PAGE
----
Saturday, August 1, 2009

The Tip of the Intake Iceberg

After a winter of reading and plotting, I decided it was likely that I indeed did not have enough ventilation in my attic. The various guidelines (such as this), most of which seem to be rules of thumb, seem to show that I'd need about 6-7 square feet of ventilation, evenly split between inflow to the attic and outflow from the attic for my 2000 square foot house. Some folks debating the topic state that I need double that, which is entirely possible particularly in my hot central Texas climate. What I had existing was approximately 1.5 square feet of ventilation in the roof, and that, not even close to the top where the hottest air would gather.
The villain begins to become unmasked.
My home was marketed to me as fairly energy-efficient, and I do believe that for mid-1990's standard, it was not designed too badly. In fact, the continuous soffit venting around the eaves was a good feature for capturing breeze into the attic from any direction. However, design is only part of the equation: installation is another thing entirely. Looking around in the attic, I noticed a new problem: nearly half of my soffit venting was blocked by improperly installed insulation. This, added to my decidedly under-vented roof, revealed more of my problems.
The reason for the blocked ventilation was soon revealed: roughly half the house has vaulted ceilings (also called cathedral ceilings). These are the areas where the ceiling, when viewed from inside the house, slopes downward to the walls, rather than being flat all the way across. When viewed from above in the attic, the slope starts at the attic floor and goes downwards towards the outside wall. The problem is that the roof is only about a foot above this slope, creating a foot-tall channel that can be easily blocked by insulation batts (the rectangular pre-cut pieces of insulation).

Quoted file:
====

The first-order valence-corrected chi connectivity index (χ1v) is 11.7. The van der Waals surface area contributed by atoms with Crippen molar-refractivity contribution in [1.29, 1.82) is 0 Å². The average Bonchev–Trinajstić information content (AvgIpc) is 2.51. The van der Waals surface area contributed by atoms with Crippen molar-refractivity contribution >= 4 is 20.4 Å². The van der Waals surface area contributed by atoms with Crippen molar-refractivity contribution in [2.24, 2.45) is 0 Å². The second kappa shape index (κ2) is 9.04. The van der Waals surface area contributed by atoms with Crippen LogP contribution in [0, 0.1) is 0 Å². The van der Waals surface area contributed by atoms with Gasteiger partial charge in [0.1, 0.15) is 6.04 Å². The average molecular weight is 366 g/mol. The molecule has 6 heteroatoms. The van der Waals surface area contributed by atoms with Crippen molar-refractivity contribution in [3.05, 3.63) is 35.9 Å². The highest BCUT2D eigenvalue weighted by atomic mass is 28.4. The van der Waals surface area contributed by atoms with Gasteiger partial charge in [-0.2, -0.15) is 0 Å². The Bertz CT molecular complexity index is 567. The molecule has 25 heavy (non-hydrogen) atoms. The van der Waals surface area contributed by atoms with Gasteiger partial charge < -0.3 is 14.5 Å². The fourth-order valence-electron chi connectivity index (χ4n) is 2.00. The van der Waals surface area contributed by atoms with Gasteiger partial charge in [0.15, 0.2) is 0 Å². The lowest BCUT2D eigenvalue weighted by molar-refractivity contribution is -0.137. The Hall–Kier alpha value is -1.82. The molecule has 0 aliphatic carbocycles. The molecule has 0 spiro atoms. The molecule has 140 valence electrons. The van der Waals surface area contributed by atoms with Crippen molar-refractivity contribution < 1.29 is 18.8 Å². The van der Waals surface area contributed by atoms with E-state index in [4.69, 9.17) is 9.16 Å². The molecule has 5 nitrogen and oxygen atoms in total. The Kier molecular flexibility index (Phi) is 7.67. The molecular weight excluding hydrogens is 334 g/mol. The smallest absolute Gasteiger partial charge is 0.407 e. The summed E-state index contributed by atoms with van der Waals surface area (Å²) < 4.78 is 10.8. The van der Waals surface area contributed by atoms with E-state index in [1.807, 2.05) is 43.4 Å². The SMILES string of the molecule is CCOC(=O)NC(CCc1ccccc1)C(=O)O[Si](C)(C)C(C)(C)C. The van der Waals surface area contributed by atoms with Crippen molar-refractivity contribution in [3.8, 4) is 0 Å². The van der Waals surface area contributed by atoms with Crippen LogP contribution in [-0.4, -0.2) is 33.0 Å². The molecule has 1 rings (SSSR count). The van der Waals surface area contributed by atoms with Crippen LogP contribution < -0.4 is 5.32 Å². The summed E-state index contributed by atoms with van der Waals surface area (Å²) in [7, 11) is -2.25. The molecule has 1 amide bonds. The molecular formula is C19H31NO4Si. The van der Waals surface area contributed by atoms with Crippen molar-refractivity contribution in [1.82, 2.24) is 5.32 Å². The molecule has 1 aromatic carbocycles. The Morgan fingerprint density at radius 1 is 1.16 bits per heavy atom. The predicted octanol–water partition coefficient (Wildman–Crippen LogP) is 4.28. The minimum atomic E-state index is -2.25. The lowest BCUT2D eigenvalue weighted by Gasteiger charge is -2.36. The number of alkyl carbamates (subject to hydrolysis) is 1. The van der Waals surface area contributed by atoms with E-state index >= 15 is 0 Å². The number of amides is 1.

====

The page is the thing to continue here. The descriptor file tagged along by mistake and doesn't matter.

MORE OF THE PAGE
Problem: Seemingly insufficient soffit air intake to the attic
Cause: Nearly half the inflow (soffit) vents are blocked
Air could not flow out the top of my attic if replacement air could not flow in from the bottom. So, in the first real preview of the Efficiency Man spirit, I decided to start crawling around in the attic and opening up blocked channels where I could.
Note: Doing this yourself is not for the faint of heart, short of breath, poor of balance, or lacking of insurance. Working in the awkward spaces, often without proper flooring, while wearing a hat, disposable paper suit, mask and gloves to protect from the insulation fibers, makes just moving around up there difficult. Add to this the poor lighting and the dust you inevitably stir up, and you quickly realize that working in attics is tough on your health, and, as a bonus, hazardous - there are nails poking out in many places, ducting to trip over, and wiring to avoid. Although you should practice the Efficiency Way whenever you can, know your limits and hire a professional for extensive attic work. I personally want to avoid the attic for a good while after this.

No comments:

Post a Comment